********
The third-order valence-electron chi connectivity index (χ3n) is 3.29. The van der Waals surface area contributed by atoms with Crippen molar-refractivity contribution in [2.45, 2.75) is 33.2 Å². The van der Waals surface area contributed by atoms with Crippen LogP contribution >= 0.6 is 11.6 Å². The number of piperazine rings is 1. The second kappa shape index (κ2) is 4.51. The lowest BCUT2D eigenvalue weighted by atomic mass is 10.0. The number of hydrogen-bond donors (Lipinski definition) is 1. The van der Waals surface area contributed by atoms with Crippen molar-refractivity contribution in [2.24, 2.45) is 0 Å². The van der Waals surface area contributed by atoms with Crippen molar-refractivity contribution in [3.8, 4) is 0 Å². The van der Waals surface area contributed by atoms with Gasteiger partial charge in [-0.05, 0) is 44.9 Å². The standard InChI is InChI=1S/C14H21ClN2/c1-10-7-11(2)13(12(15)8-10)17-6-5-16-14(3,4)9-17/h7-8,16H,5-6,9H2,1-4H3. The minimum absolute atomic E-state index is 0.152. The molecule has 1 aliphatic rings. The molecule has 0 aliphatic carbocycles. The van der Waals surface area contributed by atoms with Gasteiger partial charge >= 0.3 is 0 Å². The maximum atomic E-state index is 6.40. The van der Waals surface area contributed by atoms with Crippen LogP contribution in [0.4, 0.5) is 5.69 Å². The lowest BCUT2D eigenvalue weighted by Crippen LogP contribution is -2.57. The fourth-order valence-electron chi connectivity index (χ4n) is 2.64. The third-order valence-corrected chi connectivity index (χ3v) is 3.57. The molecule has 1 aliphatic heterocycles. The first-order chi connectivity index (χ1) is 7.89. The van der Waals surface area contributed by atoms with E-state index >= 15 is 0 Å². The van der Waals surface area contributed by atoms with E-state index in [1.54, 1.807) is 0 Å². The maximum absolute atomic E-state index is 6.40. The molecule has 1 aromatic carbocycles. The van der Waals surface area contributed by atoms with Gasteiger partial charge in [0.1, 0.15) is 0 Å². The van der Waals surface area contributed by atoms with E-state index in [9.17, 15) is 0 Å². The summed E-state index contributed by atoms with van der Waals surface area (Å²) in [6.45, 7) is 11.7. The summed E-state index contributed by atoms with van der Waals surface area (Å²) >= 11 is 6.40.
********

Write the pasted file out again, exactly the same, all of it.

The third-order valence-electron chi connectivity index (χ3n) is 3.29. The van der Waals surface area contributed by atoms with Crippen molar-refractivity contribution in [2.45, 2.75) is 33.2 Å². The van der Waals surface area contributed by atoms with Crippen LogP contribution >= 0.6 is 11.6 Å². The number of piperazine rings is 1. The second kappa shape index (κ2) is 4.51. The lowest BCUT2D eigenvalue weighted by atomic mass is 10.0. The number of hydrogen-bond donors (Lipinski definition) is 1. The van der Waals surface area contributed by atoms with Crippen molar-refractivity contribution in [2.24, 2.45) is 0 Å². The van der Waals surface area contributed by atoms with Crippen molar-refractivity contribution in [3.8, 4) is 0 Å². The van der Waals surface area contributed by atoms with Gasteiger partial charge in [-0.05, 0) is 44.9 Å². The standard InChI is InChI=1S/C14H21ClN2/c1-10-7-11(2)13(12(15)8-10)17-6-5-16-14(3,4)9-17/h7-8,16H,5-6,9H2,1-4H3. The minimum absolute atomic E-state index is 0.152. The molecule has 1 aliphatic rings. The molecule has 0 aliphatic carbocycles. The van der Waals surface area contributed by atoms with Gasteiger partial charge >= 0.3 is 0 Å². The maximum atomic E-state index is 6.40. The van der Waals surface area contributed by atoms with Crippen LogP contribution in [0.4, 0.5) is 5.69 Å². The lowest BCUT2D eigenvalue weighted by Crippen LogP contribution is -2.57. The fourth-order valence-electron chi connectivity index (χ4n) is 2.64. The third-order valence-corrected chi connectivity index (χ3v) is 3.57. The molecule has 1 aliphatic heterocycles. The first-order chi connectivity index (χ1) is 7.89. The van der Waals surface area contributed by atoms with E-state index >= 15 is 0 Å². The van der Waals surface area contributed by atoms with E-state index in [1.54, 1.807) is 0 Å². The maximum absolute atomic E-state index is 6.40. The molecule has 1 aromatic carbocycles. The van der Waals surface area contributed by atoms with Gasteiger partial charge in [0.1, 0.15) is 0 Å². The van der Waals surface area contributed by atoms with E-state index in [9.17, 15) is 0 Å². The summed E-state index contributed by atoms with van der Waals surface area (Å²) in [6.45, 7) is 11.7. The summed E-state index contributed by atoms with van der Waals surface area (Å²) >= 11 is 6.40.